At trans-led clinics, we’re treated with the care and attention we deserve.
Harry has found himself feeling anxious about the potential quality of care he’ll receive. “I’ve had sexual health professionals say ‘I’ve seen it all, nothing can surprise me, love!’” he says. “In my experience though, that’s not the case.”
In the past, Harry has had multiple clinicians say he’s the first trans person they’ve come into contact with. He recalls: “One time, the sexual health practitioner got confused and said that her manager would have to do the consultation instead.”
Chris Higgins, a fellow clinic lead at The Butterfly Clinic, has heard plenty of these horror stories. “The first we need to address is the high likelihood that the trans patients coming to us have previously had negative experiences. Without giving anecdotes, let’s just say these patients definitely need to have their trust earned.”
Sensitivity is key. “Being able to take a sexual history from a trans patient without them feeling the exercise is voyeuristic is important,” continued Higgins. “We ask questions that are necessary for best care, not out of a sense of personal interest or curiosity.”
Crucially, these environments also don’t treat trans people as “other,” which is rarely the case elsewhere. In fact, when it comes to mainstream healthcare providers helping trans people, it’s often too much about luck. There are online resources like trans subreddits and advocacy groups like Action for Trans Health to point people in the right direction, but largely, access to good trans healthcare relies on word-of-mouth recommendations from other trans people in the know.
Trans-led clinics are looking to remedy these issues. CliniQ in particular is known for taking a holistic approach; although it’s not a gender clinic, practitioners can give advice on hormones, mental illness and point people in the direction of peer mentoring schemes. The website also contains a valuable list of external resources, which feature advice on everything from homelessness to support for LGBT+ survivors of domestic violence.
In these trans-led sexual health clinics, there’s an understanding that trans bodies often work differently to cis bodies. “For us, our genitals are sometimes a source of trauma or difficulty,” continues Mandy, “and our bodies after surgical intervention don’t always operate the same as, or look the same as, their cis counterparts.”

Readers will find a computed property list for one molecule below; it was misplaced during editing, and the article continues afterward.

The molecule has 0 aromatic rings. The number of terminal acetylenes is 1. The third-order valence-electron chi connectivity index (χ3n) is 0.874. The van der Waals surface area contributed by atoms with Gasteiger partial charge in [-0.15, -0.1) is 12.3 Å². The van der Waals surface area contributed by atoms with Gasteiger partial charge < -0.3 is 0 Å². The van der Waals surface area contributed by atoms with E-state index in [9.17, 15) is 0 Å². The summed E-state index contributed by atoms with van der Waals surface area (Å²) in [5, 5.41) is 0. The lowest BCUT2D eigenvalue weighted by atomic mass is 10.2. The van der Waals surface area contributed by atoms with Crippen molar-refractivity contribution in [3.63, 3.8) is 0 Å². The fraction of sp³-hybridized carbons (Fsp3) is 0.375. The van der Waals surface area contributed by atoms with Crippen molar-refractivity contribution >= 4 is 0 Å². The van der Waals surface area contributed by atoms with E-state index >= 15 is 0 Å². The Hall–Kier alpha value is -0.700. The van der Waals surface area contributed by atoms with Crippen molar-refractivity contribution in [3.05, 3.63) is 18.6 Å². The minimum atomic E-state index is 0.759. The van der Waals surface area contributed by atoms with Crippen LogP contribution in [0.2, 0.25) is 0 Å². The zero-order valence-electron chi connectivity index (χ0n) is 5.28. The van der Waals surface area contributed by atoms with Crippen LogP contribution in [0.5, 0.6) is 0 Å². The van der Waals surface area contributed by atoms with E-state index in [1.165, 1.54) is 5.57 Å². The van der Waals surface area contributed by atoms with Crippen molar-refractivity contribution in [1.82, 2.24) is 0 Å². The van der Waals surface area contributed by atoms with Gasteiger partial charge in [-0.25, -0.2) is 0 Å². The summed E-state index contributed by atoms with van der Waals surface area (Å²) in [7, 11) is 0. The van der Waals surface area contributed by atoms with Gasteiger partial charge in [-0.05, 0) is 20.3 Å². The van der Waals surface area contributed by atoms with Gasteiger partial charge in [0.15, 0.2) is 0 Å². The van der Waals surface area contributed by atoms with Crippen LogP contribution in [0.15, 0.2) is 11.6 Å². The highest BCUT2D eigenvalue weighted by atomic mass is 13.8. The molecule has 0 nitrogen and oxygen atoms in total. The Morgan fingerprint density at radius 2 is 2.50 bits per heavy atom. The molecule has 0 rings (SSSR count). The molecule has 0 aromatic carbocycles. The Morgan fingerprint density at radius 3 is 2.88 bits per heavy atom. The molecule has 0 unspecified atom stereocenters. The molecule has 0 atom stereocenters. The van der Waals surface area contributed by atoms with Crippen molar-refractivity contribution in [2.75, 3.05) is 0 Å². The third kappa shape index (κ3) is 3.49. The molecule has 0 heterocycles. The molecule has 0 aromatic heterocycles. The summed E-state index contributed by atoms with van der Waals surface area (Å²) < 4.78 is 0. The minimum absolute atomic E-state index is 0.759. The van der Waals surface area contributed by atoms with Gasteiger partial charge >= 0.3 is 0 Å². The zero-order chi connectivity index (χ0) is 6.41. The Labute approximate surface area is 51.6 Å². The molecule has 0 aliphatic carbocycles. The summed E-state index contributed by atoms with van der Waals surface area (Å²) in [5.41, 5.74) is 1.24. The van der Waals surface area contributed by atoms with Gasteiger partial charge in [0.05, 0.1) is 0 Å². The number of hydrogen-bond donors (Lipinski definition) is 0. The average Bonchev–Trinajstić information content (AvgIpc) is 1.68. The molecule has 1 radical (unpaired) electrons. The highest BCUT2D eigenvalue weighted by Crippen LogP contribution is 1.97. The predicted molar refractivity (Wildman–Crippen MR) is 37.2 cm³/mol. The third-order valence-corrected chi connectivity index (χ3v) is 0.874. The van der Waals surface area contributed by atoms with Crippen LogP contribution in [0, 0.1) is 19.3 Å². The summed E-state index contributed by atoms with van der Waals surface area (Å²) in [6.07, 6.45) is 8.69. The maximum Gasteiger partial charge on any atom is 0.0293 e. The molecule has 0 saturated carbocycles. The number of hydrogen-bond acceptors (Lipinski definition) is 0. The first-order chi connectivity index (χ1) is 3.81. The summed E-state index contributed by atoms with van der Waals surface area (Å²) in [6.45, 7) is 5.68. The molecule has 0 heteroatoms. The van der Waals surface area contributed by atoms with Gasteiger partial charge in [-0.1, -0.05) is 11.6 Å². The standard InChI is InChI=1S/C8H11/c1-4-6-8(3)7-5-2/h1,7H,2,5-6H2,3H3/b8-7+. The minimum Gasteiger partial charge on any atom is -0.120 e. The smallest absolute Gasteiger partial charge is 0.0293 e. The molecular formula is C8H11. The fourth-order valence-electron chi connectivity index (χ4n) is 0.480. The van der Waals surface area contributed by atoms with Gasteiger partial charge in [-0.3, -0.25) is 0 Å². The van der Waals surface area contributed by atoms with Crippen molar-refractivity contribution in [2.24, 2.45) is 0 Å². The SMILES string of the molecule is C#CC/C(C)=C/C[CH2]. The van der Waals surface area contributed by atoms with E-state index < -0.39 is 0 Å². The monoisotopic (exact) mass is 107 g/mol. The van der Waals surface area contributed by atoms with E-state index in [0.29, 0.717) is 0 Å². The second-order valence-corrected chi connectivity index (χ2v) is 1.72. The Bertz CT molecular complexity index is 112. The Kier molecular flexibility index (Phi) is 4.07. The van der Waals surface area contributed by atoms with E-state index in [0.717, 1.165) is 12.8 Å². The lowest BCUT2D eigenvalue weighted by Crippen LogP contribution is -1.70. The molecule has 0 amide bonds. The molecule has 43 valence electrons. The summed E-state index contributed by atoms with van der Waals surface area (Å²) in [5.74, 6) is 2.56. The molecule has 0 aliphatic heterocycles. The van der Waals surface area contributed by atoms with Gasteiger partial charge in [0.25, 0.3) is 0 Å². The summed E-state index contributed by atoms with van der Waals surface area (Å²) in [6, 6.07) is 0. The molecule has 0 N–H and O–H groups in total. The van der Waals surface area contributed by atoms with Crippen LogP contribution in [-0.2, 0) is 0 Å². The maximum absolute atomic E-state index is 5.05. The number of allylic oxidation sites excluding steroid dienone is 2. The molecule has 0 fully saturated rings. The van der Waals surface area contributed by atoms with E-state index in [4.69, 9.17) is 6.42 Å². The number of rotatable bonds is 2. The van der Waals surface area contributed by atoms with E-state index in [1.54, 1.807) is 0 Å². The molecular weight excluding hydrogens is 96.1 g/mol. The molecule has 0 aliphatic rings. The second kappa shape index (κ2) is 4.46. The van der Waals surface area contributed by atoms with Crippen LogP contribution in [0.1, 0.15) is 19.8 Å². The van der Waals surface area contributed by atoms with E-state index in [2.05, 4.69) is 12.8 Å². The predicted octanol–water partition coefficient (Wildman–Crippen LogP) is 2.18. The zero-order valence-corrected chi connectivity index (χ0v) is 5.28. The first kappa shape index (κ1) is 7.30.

These differences aren’t sensationalised in trans-led clinics, nor do they lead to intrusive, potentially triggering lines of questioning. “In these spaces, you’re able to say, as a man with muscles and a beard, ‘I’ve had some discoloured, unusual discharge from my vagina’ and nobody bats an eyelid,” says Harry. “We’re treated with the care and attention we deserve.”
Funding these services is no easy feat, though. It’s no secret that grassroots organisations have long been forced to plug holes in government provision; as a result, a handful of these clinics can only operate during strict opening hours due to funding restrictions, or they’re partially reliant on donations.
According to Mandy, a potential solution is to acknowledge the overlap between trans and sex worker populations, and to work to more closely integrate their services. “The two communities are intrinsically linked, and our lives often intersect in difficult ways,” she explains. “Sometimes it’s impossible to access a trans-specific clinic in places where there’s a sex worker clinic, and vice versa. Therefore, it’s vital that these services are able to cater to our needs.”
The rise of at-home testing
At-home testing has made a huge difference, too. Last year, a UK study found that HIV testing rates had trebled amongst trans communities due to the increased accessibility of at-home tests. “That doesn’t surprise me in the slightest,” says Harry, who believes “most people – not just trans people, or people who are anxious about their bodies – will find it easier to do tests in the comfort of their own home.”
However, there’s more to good sexual healthcare than just testing –– from PrEP and birth control to informed practitioners able to answer questions about hormones, treatment and much more, there’s still a huge need for more trans-specific clinics.
Then, there’s the fact that smear tests aren’t targeted towards trans men and non-binary people, although both populations can be at high risk of cervical cancer.
These healthcare issues are often reduced to hot-button, clickbait “debates” about inclusive language by right-wing commentators, but there are actual lives at stake when it comes to conversations around healthcare access.
At-home testing and trans-led clinics may be plugging vital gaps in UK healthcare, but there’s more funding, more education and more awareness needed to ensure more trans people can access them.
“I definitely welcome at-home testing,” concludes Harry, “but it can’t be treated as a replacement for good care and trans-inclusive training.”